Rhino spotting, a wildlife walk and Elsamere
It takes only a couple of hours to reach our next camping place, a lovely grassed garden attached to a dairy farm, holiday cottages and a knitting co-operative, all run by a European family, the Nightingales, who are fourth or fifth generation Kenyans. After erecting the tents, we travel 30 kilometres to the town of Nakuru and a Westside Shopping Centre to get some money and look at our emails. It has been over a week since we last had internet access and we are all eager to receive news from home. As I sit in the café over my cappuccino and pastry, I recall that it was in another Westside Centre in Nairobi that the recent terrorist attack took place and a number of innocent people were killed. I am not afraid, but it is reassuring to have security on the shopping centre gates, checking all incoming vehicles.
In the early evening we have drinks with Yvonne and Brett, another European couple who have also arrived at the camp. Conversation drifts, as it always seems to, towards Africa and its problems. Yvonne shares her experiences in Ethiopia which she had just visited on a 12 day tour; she really loved it and heartily recommends it; perhaps one day . . . The nights are cool here in Kenya and though we can sit outdoors, we need to cover up and dress warmly.
Near the town of Nakuru is Lake Nakuru National Park, where we spend a day. Until recently the highlight has been the thousands of pink flamingos wading in the shallow soda waters of the lake. However in the last year the level of the water has risen dramatically to the point where some of the buildings near the shore are now standing in the lake and many of the flamingos have taken off to better feeding grounds. We have to be content with giraffe, waterbuck, baboons and rhinos. Rhinos! That’s great, for they are an endangered species and we haven’t seen many on our travels; in fact it’s back in Namibia’s Etosha that we last saw a rhino. Nakuru National Park is a sanctuary for both black and white rhinoceros, with fences to keep poachers out, providing one of the best chances to see rhinos in East Africa. Rothschild giraffe also enjoy the security of the sanctuary.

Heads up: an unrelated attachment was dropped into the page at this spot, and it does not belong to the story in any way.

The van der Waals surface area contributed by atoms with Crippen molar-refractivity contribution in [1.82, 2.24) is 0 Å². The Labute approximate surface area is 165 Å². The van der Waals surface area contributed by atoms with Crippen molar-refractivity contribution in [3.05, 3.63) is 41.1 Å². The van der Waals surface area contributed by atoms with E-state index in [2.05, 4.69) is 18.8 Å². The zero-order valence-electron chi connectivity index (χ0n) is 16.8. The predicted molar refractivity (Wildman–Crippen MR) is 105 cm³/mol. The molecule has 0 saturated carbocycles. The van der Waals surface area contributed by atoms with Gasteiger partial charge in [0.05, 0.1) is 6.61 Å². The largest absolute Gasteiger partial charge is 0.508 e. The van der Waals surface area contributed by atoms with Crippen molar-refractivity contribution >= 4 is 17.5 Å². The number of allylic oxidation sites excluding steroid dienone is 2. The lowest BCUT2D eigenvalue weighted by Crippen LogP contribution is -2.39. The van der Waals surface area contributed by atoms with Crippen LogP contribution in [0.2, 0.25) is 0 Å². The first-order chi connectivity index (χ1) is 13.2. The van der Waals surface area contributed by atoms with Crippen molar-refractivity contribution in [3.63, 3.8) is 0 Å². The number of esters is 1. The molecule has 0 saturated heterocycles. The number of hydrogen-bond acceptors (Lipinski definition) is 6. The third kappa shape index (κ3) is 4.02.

As we set off around the lake, we see three or four lone white rhino in the distance grazing along the lake shore. We stop, grab the cameras and focus the zoom lens for the distance. But later in the day, on our way to Baboon Cliff, we have a better chance to see one up close.
“Look, Martin,” I say, “Isn’t that another rhino?” I point in the distance. “No, just a rock,” he says sceptically. I insist that it is a rhino and I am proved correct. As we return from Baboon Cliff, we see that it has come down from the hill and is much closer, only about 30 metres away from the road. We follow it, observing the extraordinary creature as it munches its way along the rough pasture. It is a white rhino, more numerous in Nakuru and elsewhere, than black ones. Wikipedia says that in 2009 in the park, there were at least 25 black rhinoceros, one of the largest concentrations in the country, plus around 70 white rhinos. I assume that all the ones we see in Nakuru are white ones, for they are all grazing on the short grasslands surrounding the lake, whereas black rhino browse, pulling leaves from trees. But we did see a black one at Etosha, so we have seen both on our African travels.
We motor up the rough track of the escarpment to see the outlook from the ‘Out of Africa’ viewpoint. It is a glorious sight with the sweep of the lake and the park surrounding it. Baboon Cliff, further along, is just what it says. The park authorities have set up picnic tables, supposedly for the benefit of the tourists, but I doubt anyone would brave the resident baboons and attempt to eat out of their car. As we stop to take in the view, a large bundle of grey fur launches at our wind screen and makes for Martin’s open window, reaching in with his hairy arm to see what he can pilfer. Martin madly winds the window up and the arm withdraws. The baboon skirts across to my side as I rush to shut my window, just in time. Admitting defeat, he retreats to a nearby pole before we can gather our wits to take a photo of him on the wind screen. We glare at him and he glares back. That was a close shave; he’s a big fellow and if he got inside the vehicle, he could have done extensive damage.